07.05.2018 change 07.05.2018

Intelligent extraverts are more likely to deceive

Photo: Fotolia Photo: Fotolia

Extroverts with a high level of intelligence are most likely to lie. In the study of Polish researchers they most often chose a strategy, in which they used deception to achieve their goals. Introverts (regardless of the level of intelligence) and extroverts with lower IQ used this strategy less often.

Although everyone lies sometimes, certain personality combinations increase the tendency to speak untruth. For example, people who lie more often include antisocial, narcissistic persons (for their own benefit) or those with psychopathic personality (for no apparent reason).

But character traits not the only factor causing a person to lie more often than others do. Research shows that other important factors include intelligence and developed cognitive abilities, information processing that occurs in the nervous system, such as the ability to maintain focus or memory. Previous research shows that people with higher intelligence find it easier to lie on tests to get employment.

Scientists from several Polish centres joined forces to check the importance of character traits in combination with intelligence and executive functions of the brain for using deception.

The research was conducted by a team led by Dr. Justyna Sarzyńska from the Institute of Psychology PAS and Dr. Marcela Falkiewicz from the Nencki Institute of Experimental Biology and the Max Planck Institute in cooperation with Prof. Edward Nęcka from the Institute of Psychology of the Jagiellonian University.

The researchers carried out three separate studies, the participants of which were asked to choose a strategy and decide whether they would prefer to use deception or to be honest. In total, over 150 people took part in the studies. In each of the studies, the researchers measured the character traits of the participants and examined their beliefs. The brain function of study participants was observed using magnetic resonance.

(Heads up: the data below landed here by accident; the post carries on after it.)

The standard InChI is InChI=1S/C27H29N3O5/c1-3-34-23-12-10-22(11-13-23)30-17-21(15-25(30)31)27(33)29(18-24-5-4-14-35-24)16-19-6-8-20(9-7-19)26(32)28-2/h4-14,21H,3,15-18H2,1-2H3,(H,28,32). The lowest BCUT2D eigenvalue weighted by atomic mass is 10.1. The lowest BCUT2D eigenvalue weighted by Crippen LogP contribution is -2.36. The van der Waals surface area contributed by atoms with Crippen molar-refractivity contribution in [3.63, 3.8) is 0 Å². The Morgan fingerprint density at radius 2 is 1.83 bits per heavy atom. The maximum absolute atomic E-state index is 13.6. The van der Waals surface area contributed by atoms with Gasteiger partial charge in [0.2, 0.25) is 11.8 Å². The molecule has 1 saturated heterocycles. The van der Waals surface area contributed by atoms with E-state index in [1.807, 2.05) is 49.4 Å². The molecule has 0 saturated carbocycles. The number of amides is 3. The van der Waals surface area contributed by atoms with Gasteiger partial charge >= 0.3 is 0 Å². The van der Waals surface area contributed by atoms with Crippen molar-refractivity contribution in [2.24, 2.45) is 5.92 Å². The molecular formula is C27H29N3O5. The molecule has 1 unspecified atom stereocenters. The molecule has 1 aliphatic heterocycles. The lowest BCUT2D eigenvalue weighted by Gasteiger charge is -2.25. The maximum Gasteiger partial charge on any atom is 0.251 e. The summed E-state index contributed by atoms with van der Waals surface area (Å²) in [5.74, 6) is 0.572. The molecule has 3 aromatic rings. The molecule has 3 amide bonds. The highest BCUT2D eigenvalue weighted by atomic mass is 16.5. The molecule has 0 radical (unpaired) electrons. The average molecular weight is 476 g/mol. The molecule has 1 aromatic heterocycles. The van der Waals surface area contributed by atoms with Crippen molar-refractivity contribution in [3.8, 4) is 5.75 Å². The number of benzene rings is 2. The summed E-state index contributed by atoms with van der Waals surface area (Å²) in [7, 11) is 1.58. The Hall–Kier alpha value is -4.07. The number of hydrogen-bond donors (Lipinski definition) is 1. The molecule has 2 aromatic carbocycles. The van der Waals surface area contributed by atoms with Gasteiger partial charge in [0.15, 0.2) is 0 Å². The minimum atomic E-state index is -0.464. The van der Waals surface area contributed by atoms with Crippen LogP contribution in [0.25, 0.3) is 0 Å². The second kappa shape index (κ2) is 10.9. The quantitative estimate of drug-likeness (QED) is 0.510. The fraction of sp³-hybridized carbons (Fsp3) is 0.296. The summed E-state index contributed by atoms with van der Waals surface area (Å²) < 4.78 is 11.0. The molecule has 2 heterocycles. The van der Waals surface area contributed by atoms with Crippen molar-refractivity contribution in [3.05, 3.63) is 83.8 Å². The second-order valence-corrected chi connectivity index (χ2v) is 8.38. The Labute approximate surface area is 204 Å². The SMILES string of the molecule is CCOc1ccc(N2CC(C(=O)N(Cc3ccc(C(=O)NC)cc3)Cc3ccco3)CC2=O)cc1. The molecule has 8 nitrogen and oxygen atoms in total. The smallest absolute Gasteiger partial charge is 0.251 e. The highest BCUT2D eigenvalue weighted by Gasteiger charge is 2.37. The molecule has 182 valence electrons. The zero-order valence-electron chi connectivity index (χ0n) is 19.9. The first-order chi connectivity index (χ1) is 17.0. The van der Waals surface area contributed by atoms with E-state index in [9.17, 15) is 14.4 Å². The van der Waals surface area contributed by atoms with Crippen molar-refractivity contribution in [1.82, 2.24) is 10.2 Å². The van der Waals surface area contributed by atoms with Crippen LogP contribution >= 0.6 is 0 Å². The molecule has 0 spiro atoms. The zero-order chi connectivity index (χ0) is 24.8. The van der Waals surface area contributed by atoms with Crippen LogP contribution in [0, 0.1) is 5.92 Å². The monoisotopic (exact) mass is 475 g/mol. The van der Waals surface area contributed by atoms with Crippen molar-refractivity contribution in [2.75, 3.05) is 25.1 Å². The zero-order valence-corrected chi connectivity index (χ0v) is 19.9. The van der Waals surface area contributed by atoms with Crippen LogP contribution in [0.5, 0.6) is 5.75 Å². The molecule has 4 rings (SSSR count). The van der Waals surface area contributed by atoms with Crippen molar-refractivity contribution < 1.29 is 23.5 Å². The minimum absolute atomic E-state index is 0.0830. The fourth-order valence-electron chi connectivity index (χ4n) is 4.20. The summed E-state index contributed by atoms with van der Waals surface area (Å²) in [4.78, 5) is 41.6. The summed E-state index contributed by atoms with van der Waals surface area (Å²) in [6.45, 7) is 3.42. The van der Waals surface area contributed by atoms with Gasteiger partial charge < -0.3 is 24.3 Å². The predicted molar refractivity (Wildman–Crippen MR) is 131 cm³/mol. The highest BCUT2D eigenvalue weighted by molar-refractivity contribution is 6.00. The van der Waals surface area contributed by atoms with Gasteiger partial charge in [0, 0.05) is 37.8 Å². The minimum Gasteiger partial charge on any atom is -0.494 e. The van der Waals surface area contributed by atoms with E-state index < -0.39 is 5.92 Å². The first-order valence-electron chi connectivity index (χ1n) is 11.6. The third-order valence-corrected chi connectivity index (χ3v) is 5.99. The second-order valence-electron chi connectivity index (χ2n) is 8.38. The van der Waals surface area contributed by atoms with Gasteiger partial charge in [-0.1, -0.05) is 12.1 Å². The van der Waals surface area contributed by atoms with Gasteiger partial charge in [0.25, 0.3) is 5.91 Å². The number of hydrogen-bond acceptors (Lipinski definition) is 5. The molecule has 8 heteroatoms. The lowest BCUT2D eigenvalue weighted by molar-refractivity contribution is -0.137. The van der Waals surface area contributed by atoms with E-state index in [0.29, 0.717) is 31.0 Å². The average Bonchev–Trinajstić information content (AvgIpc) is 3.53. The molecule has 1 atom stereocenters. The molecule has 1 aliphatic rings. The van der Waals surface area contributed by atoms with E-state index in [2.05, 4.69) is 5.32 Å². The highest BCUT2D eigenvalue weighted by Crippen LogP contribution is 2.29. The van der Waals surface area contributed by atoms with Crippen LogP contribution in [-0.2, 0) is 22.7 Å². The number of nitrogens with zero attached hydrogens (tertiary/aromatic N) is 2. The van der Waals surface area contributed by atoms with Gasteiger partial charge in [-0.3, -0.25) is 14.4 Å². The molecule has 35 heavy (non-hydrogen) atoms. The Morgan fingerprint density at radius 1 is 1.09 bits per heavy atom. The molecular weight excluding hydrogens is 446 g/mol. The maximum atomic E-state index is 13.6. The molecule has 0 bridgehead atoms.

The tasks of the participants included a test similar to popular speed dating. Participants were tasked with winning over as many potential dating prospects as possible. Questions were asked in such a way that the participants knew the answer the other party expected. So they could easily manipulate their answers to please the other person. The subjects did not know the real purpose of the study and could decide whether they would lie or not.

The study showed that the link between IQ and deception was strong in extroverts. "Extroverts with high IQ most often chose a strategy, in which they used deception to achieve their goals. Introverts and extroverts with lower intelligence were less inclined to use deception" - comments Prof. Edward Nęcka from the Institute of Psychology of the Jagiellonian University. "The study showed that the level of extraversion alone had little connection with the tendency to lie. The key was the combination of extraversion and high intelligence" - he adds.

The researchers explain that using deception can be particularly attractive for extroverts, because it can bring them benefits in social life. However, high cognitive abilities are needed to achieve those benefits. These two elements determine the tendency of intelligent extroverts to lie.

The potential social life benefits of lying are not that attractive for introverts. In turn - as we read in the publication - less intelligent people did not benefit enough from lies in the past, so they do not resort to deception so often.

Research published in Plos One (https://doi.org/10.1371/journal.pone.0176591) was funded by the National Science Centre. Monika Riegel, Justyna Babula, Daniel S. Margulies, Anna Grabowska and Iwona Szatkowska were also involved in the research project.

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